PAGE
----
This is one of those things that has the potential to drive you absolutely crazy. I know, I know. What isn't?

Understanding box-sizing is a vital aspect of being a competent web developer. If you find yourself adding border or padding to an element, and adversely affecting your page layout in the process, there's a good chance it's because box-sizing needs some attention.

So what is it exactly?

Box-sizing is a CSS property which alters the "box model" used to calculate the width and height of an element.

Uh-huh. And the box model is?

The box model surrounds every HTML element on your page. It consists of the individual bit of content (E.G. an image, a piece of text), padding (the area around the content), border (a border surrounding the content and padding) and margin (the area outside the border).

Well that's clear as mud. Let's go through an example

I have some headline text:

Basic headline content

I decide I want a border around it:

Basic headline content with a border

Oh that won't do at all. The text needs breathing room! I'll add some padding:

Basic headline content with border and padding

Much better. And now I'll add margin to the outside so things don't get too close to the border:

Basic headline content with border, padding and margin

So there you have it. This is the box model, it's as simple as that. Content plus padding, border and margin.

OK I get it now. But going back to the box-sizing thing?

Now we've got our headline text, we can use it to demonstrate box-sizing more effectively. There are two possible values for box-sizing:

box-sizing: content-box; - this option is what is set by default. It includes the content. Nothing more, nothing less! So in our example - the only thing included in this is the headline text:

Basic headline content

box-sizing: border-box; - this option includes the content, padding and border (but not the margin).

Basic headline content with border and padding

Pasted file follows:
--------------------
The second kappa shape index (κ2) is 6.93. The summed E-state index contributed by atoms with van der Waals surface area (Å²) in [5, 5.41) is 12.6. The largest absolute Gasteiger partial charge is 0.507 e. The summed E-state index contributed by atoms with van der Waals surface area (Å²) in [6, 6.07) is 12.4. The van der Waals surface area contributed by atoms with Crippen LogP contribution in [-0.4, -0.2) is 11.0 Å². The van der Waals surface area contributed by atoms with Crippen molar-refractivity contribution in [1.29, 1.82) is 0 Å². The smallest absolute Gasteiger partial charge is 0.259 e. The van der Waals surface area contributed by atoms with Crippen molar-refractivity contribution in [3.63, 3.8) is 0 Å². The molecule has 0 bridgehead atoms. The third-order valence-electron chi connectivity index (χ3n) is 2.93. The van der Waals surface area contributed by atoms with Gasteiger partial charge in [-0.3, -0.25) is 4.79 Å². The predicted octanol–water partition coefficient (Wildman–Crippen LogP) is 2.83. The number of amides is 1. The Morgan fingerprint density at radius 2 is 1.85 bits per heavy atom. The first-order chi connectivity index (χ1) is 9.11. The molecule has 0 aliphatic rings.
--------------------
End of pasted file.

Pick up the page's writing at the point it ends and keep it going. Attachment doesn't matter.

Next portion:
You might already be starting to see how this could cause problems. Because content-box is set by default, when you give an element a width of say 500px, you're only actually saying "Make my image 500px wide", or "Make my text 500px wide".

With box-sizing: content-box;, any padding or border you add will increase the width of your element! This can then throw everything else out of alignment because your element suddenly becomes bigger than you expected it to be.

Border-box to the rescue! With box-sizing: border-box;, any padding or border you add will automatically be included in the width you specify.

Let's look at an actual example in the browser

If it's still slightly unclear, hopefully these screenshots of an actual example webpage will clarify things somewhat.

Here we have a viewport which is 400px wide. There are two images, "boat" and "opera" which are each exactly 200px wide. You can see they align perfectly and fill the 400px width completely.

Default content-box setting

We want to add a border to them so they stand out a bit. But wait, adding a border has stopped the images sitting perfectly side-by-side! That's because content-box is set by default, which means any border or padding you add is going to be added on top of the 200px width you actually wanted!

Adding border to content-box

This perfectly illustrates the problem content-box can cause. So let's use our new found knowledge of border-box to fix it.

Changing to border-box fixes things

By adding the css box-sizing: border-box; we've said the 200px width we specified should include any padding and border we add. So now our images are back to being 200px wide like we expected!

That seems way more intuitive than content-box. Why isn't this set by default?!

That's what I thought, and I can't tell you why. But, we can add some css rules to our stylesheet which will apply this behaviour to all elements by default:

html {
  box-sizing: border-box;

*, *:before, *:after {
  box-sizing: inherit;

Add this to your template that you create all your new projects with, and you'll no longer have to worry about remembering border-box when dealing with your own code. But remember - if you're working on a website someone else has written, they may not have done the same! So keep box-sizing: border-box; in the back of your mind if you find your padding and borders doing unexpected things.